Designer wheat fails field test

Paris - The scientific quest for pest-resistant crops suffered a blow Thursday when disappointed British researchers announced their designer wheat failed to repel aphids in the field.

High hopes had rested on the five-year bid by the Rothamsted Research institute in Hertfordshire, England, to create the world's first genetically-modified (GM) crop able to resist pests without the help of chemical sprays.

But success under laboratory conditions could not be replicated in the great outdoors, the research team announced in the journal Scientific Reports.

"As scientists we are trained to treat our experimental data objectively and dispassionately, but I was definitely disappointed," study co-author Huw Jones said in statement issued by the institute, whose work and facilities had been the target of anti-GM activists.

"We had hoped that this technique would offer a way to reduce the use of insecticides in pest control in arable farming," said Jones. "As so often happens, this experiment shows that the real world environment is much more complicated than the laboratory."

The team had succeeded in genetically altering the wheat plant to produce the EBf pheromone or chemical signal against sap-sucking aphids, also known as plant lice.

In the lab, aphids were successfully repelled by the EBf-producing plants, whose yield and appearance was no different to non-modified plants, the researchers said.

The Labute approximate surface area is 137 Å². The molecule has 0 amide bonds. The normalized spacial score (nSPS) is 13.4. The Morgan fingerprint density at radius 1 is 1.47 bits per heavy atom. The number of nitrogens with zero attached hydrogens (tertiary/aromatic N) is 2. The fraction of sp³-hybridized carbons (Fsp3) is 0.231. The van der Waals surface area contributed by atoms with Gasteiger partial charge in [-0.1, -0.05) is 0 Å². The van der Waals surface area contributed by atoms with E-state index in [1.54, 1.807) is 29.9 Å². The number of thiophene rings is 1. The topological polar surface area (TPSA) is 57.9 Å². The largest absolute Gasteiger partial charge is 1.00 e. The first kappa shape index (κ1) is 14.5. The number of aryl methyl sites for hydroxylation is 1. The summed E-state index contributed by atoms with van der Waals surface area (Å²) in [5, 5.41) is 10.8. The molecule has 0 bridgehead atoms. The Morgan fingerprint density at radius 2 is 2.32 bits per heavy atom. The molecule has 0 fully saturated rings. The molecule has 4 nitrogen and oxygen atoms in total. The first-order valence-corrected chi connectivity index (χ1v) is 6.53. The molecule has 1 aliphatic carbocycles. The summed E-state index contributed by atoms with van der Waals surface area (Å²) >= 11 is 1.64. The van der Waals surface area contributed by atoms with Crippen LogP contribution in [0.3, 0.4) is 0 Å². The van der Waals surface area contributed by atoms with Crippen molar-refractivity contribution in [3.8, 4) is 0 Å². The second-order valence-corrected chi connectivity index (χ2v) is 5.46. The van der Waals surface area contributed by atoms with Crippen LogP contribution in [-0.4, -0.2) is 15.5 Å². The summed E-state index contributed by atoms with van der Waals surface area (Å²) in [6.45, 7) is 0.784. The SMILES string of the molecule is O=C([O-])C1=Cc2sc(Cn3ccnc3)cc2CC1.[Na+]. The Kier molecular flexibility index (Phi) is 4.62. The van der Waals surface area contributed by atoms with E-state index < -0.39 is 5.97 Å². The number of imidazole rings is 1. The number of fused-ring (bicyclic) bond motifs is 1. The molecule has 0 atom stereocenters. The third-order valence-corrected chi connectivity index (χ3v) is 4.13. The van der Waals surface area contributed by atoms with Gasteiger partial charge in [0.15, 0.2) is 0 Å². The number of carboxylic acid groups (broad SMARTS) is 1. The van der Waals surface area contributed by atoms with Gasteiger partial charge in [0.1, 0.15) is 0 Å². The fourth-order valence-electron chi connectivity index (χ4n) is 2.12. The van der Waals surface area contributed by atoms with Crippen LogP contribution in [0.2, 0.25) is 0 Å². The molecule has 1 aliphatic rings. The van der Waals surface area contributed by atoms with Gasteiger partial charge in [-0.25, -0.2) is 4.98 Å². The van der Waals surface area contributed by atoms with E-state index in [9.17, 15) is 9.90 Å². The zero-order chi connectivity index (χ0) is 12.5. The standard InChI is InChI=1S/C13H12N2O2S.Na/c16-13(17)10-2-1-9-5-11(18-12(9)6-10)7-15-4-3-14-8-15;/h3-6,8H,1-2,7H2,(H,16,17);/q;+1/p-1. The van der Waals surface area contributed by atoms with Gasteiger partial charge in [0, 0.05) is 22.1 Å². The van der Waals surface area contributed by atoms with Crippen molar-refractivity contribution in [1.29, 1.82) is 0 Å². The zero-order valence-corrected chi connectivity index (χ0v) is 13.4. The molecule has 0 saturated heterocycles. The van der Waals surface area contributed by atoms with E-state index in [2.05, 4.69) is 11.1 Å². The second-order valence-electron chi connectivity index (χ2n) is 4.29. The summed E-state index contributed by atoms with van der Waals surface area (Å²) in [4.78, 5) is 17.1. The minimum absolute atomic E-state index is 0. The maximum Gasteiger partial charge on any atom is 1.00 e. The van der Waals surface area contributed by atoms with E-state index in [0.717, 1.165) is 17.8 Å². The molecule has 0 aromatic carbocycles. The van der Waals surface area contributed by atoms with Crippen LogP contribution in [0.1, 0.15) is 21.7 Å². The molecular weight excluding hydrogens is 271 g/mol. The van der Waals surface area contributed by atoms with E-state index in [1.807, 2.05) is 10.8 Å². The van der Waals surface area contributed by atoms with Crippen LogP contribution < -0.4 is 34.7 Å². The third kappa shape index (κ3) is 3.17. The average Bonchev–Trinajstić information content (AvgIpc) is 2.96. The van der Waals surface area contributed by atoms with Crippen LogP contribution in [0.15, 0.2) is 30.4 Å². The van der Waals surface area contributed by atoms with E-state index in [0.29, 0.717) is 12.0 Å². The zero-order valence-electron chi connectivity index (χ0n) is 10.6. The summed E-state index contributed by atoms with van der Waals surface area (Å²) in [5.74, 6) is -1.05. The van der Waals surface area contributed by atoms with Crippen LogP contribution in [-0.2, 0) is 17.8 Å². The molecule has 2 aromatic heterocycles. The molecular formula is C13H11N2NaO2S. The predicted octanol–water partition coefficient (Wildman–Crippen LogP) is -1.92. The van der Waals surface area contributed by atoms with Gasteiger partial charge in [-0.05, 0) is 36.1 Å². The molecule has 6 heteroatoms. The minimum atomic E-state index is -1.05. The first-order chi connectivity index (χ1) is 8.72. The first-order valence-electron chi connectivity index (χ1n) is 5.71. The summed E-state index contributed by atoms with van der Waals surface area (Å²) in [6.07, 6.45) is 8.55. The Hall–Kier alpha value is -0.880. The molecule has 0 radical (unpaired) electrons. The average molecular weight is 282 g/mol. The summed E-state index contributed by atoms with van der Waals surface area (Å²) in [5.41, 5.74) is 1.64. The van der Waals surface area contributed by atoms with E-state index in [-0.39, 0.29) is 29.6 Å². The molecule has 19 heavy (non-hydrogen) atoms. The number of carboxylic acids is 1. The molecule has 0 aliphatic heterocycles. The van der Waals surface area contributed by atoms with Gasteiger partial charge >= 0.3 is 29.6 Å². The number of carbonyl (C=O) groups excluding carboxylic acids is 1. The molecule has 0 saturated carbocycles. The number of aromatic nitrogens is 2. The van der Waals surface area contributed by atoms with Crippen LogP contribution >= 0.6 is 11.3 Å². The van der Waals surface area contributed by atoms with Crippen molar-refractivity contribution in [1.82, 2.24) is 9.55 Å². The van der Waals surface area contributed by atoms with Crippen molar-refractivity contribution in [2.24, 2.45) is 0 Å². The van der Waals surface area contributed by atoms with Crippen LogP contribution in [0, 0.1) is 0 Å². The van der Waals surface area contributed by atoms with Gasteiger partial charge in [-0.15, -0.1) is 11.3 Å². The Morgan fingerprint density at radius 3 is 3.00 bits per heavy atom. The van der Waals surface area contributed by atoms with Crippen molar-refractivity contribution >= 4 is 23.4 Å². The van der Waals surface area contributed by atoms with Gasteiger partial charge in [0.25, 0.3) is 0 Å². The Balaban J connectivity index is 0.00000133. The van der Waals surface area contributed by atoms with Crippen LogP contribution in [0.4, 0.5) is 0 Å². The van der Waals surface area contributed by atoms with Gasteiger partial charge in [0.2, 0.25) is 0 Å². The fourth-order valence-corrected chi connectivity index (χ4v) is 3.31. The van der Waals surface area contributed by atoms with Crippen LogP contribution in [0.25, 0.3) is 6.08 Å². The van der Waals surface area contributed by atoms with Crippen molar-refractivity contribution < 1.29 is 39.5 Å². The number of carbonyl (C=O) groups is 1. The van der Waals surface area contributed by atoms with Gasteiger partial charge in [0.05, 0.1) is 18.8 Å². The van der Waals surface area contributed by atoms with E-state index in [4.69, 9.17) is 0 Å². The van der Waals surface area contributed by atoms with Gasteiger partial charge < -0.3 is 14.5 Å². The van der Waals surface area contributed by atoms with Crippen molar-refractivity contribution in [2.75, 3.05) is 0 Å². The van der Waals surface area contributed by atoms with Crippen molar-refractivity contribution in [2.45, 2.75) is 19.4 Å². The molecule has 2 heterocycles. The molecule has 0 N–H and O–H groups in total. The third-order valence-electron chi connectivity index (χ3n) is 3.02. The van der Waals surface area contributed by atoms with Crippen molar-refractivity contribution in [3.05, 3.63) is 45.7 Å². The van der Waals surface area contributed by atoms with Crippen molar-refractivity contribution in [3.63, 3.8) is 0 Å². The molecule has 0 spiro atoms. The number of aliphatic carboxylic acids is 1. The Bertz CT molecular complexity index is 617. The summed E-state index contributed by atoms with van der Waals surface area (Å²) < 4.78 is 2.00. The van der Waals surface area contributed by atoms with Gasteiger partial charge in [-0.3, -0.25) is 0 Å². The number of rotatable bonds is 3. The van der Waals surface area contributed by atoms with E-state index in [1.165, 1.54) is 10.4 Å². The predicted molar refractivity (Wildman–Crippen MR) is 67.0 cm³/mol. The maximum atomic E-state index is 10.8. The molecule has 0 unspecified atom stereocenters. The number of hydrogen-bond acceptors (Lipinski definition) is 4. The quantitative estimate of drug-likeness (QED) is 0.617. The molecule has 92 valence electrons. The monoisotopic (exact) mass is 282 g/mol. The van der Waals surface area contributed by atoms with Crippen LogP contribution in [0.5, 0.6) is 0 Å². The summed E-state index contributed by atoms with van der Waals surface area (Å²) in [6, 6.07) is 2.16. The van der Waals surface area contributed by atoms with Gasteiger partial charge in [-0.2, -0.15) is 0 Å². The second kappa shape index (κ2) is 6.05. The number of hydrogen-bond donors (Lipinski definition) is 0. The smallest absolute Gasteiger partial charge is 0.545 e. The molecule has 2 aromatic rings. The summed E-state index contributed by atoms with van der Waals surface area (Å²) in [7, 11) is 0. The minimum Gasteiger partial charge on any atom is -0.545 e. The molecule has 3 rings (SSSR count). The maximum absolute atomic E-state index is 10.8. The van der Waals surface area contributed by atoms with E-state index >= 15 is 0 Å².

They then planted batches of the GM wheat on plots of farmland in 2012 and 2013. The crops were not intended as food or feed.

"However, in the field trials there was no statistically significant difference in aphid infestation between the GM wheat and the conventional wheat used as a control," the researchers wrote, explaining that they had to analyse mountains of data before the definitive findings could be published.

Improve and refine

The study was financed by the British government-funded Biotechnology and Biological Sciences Research Council. Apart from research costs of 732 000, another 444 000 was invested in fencing off the research site for this and future studies.

A further 1.8 million had to be spent on security measures after threats and attempts by anti-GM protesters to damage the research site. In May 2012, police reportedly had to prevent hundreds of activists from ripping up the study crops.

Outside experts said that in spite of the disappointing outcome, the work had not been in vain.

A clear result was obtained, which scientists can now use "to refine and improve their technical approaches to control aphids in crops without using insecticides," Jonathan Jones, a plant molecular biologist from Norwich, said in comments carried by the Science Media Centre in London.

"We are in urgent need of new ways to control insect pests on crops, with very limited options available from pesticide sprays and conventional breeding," added Ottoline Leyser from the University of Cambridge.

"This field trial is an excellent example of the sort of work that is needed."

The Rothamsted team said they were looking at a followup project to uncover why the method didn't work, and to improve it.

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